Re: [netcdfgroup] Precision an dSignificant digits in netcdf

On Thu, Jul 7, 2016 at 6:27 PM, Roy Mendelssohn - NOAA Federal <
roy.mendelssohn@xxxxxxxx> wrote:

> > Thank you very much Jeff.  I think Iâm too far to be able to explain
> myself. Perhaps, this is the wrong list for this question but I sent it in
> hope there is someone has deep understanding of netcdf data and use R. Let
> me tell the story simpler. Assume that you read a numeric vector of data
> from a netcdf file:
> >
> > data <- c(9.1999979, 8.7999979, 7.9999979, 3.0999980, 6.1000018,
> 10.1000017, 10.4000017, 9.2000017)
> >
> > you know that the values above are a model output and also you know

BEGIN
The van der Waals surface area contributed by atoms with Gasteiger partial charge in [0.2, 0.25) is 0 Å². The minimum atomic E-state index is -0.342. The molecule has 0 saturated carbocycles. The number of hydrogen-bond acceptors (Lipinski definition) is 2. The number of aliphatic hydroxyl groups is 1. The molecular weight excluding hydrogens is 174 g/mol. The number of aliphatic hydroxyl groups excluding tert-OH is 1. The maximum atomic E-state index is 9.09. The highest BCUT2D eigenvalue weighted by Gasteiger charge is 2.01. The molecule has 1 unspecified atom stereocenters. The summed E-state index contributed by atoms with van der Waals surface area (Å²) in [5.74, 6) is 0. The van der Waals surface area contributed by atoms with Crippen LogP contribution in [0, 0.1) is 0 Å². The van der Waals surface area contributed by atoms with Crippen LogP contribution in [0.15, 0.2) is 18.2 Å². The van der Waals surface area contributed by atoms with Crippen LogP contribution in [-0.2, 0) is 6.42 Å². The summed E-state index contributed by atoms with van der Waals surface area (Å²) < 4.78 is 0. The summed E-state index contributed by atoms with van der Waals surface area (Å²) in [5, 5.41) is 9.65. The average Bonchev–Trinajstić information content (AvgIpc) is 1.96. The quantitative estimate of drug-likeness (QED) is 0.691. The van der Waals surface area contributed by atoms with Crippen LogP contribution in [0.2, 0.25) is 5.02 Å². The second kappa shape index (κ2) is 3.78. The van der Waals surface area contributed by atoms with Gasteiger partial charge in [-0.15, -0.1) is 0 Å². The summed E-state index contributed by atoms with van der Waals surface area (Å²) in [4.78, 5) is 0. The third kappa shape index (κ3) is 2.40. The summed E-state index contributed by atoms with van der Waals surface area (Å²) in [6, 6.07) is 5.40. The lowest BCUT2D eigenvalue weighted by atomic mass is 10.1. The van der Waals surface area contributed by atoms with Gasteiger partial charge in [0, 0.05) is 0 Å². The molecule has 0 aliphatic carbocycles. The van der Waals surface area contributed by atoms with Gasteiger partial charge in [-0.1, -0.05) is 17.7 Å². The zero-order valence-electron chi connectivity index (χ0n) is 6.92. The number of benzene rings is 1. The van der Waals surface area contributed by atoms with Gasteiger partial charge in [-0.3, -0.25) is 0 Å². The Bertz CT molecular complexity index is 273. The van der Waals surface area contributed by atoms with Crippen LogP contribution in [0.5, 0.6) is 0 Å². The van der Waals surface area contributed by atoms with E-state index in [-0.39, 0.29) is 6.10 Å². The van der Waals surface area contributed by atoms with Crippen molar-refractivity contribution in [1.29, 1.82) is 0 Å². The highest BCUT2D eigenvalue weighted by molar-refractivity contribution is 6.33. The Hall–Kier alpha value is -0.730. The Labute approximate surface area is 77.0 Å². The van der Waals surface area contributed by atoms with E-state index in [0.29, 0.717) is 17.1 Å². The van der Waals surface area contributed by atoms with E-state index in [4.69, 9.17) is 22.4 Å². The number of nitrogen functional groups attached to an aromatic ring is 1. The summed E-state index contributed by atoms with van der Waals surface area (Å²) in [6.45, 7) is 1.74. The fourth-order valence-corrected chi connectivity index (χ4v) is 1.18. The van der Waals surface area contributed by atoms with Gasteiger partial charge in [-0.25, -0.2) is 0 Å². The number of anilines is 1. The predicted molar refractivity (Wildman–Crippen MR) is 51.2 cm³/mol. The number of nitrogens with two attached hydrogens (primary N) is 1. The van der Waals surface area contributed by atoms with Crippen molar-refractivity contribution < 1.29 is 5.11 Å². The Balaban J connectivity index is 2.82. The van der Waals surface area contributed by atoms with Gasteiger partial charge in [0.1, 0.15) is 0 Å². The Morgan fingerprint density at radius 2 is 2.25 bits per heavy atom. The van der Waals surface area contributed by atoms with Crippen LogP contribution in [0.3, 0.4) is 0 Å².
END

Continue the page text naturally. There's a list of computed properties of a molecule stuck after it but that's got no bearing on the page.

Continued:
> that, physically, first and last values must be equal but somehow they are
> not.

classic floating point precision issues -- nothing to do with netcdf or R,
really. I think your data provider should have rounded before writing the
file, but what can you do?

> > And now, you want to use âperiodicâ spline for the values above.
> >
> > spline(1:8, data, method = âperiodicâ)
> >
> > Voila! spline method throws a warning message: âspline: first and last y
> values differ - using y[1] for bothâ.

actually, it seems that warning aside, the spline function is doing the
right thing :-) -- though Ideally it would let the user specify a precision
with which to check for "equality" -- you almost never want to check
equality of floating point values directly.

> Then I go on digging and discover 2 attributes in netcdf file: âprecision
> = 2â and âleast_significant_digit = 1â. And I also found their definitions